The Rakhine National Party (RNP) and some civil society organisations have voiced their opposition to parliament’s decision to allow holders of temporary identification documents, or white cards, to vote in the constitutional referendum.
In a statement on 3 February, the ethnically Arakanese RNP have vowed to “relentlessly fight” the move which would allow the stateless Rohingya people – a majority of whom carry white cards –in western Burma’s Arakan State, to vote in the referendum. Protests will be made “via various means”, groups have said.
Boe Min, deputy chairperson of the RNP, told DVB that the party would stage mass street protests to reverse the parliament’s decision if necessary.
“We see it is inconsistent that parliament has decided to allow white card holders to vote, while the Union Election Commission says that they are not allowed to form a party or be a member of a party,” said Boe Min.
He said there are over 700,000 white card holders in Arakan State.
Tha Pwint, a community leader from the state capital of Sittwe, said that a brainstorming meeting between Arakanese civil society groups has been organised for 7 February to discuss methods of protest against the issue.
“We will weigh-up whether to stage individual protests in the 17 townships across the state, or to march from one town to another. There is also the possibility to boycott the elections,” Tha Pwint told DVB.
Parliament on Monday debated the National Referendum for Constitution Amendments bill, and voted in line with President Thein Sein’s recommendation to extend voting rights to white card holders.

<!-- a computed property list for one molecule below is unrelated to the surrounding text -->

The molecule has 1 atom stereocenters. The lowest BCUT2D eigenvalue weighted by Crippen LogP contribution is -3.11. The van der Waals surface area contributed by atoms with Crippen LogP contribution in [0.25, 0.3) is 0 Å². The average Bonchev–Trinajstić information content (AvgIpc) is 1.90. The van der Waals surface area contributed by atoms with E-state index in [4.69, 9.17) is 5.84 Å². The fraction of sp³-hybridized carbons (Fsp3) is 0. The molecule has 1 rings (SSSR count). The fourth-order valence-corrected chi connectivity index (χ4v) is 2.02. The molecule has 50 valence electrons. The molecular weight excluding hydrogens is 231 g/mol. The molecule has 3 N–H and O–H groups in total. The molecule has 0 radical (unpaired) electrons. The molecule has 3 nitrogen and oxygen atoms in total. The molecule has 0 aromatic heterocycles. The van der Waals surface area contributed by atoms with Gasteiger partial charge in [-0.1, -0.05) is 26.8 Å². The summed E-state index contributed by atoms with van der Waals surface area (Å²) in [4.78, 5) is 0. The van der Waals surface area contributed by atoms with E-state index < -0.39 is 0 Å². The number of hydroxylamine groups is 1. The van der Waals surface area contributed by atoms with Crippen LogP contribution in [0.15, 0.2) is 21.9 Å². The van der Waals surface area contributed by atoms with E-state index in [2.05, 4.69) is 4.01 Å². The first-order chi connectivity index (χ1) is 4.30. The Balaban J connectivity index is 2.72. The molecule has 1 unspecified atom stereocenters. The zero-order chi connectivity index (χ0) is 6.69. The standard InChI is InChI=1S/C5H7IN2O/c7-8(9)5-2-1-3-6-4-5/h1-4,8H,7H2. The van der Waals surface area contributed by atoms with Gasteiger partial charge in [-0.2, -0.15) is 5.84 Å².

Ko Ni, a Rangoon-based High Court lawyer, said that it is right to grant suffrage to white card holders.
“There are other laws in place – the Pyithu Hluttaw [lower house] Election Law, Amyotha Hluttaw [upper house] Election Law and State/Region Hluttaw [Regional parliament] Election Law – all of which provide voting rights for white card holders. The president had pointed out that denying them the vote in the referendum would be contradictory,” said Ko Ni.
He added: “According to immigration law, the temporary identification documents are granted to individuals who have the chance to become citizens in the future, as opposed to foreigners. I say that this decision is the right call.”
The proposal was approved by a vote from MPs, with 328 votes in support, 79 objections and 19 abstentions.
Pe Than, an RNP lower house MP from Myebon township of Arakan State, said that parliament’s Joint Bill Committee had previously rejected the president’s recommendation in a debate on 2 February, but later backtracked on their stance.
“The secretary of the Joint Bill Committee Saw Hla Tun urged them to ignore the president’s recommendation, but Tatmadaw [Burma Army] MPs, U Shwe Maung and Wa and Kokang ethnic MPs supported the president’s recommendation,” Pe Than said to DVB.
“There was a 30 minute break before the voting. After the break, the Joint Bill Committee had backtracked. On behalf of the committee, U Saw Hla Tun suggested that the president’s recommendation was appropriate,” he added.
Pe Than said another Arakanese MP, Ba Shein from Kyaukphyu, objected to this suggestion from the committee, but parliamentary speaker Shwe Mann ignored his remarks. The voting went ahead. Ba Shein accused the speaker of pressuring the Joint Bill Committee to go back on their words.
“There is no way that U Saw Hla Tun would do a complete U-turn on the committee’s words without a nod from U Shwe Mann,” he said.
“He backtracked on it without even discussing it with other committee members. I assume this was due to pressure from the speaker.”
The Arakanese MPs in the debate argued that white card holders should not be allowed voting rights, claiming that allowing non-citizens to vote would be in breach of Article 4 of the 2008 Constitution which reads: “The sovereign power of the Union is derived from the citizens, and is in force in the entire country.”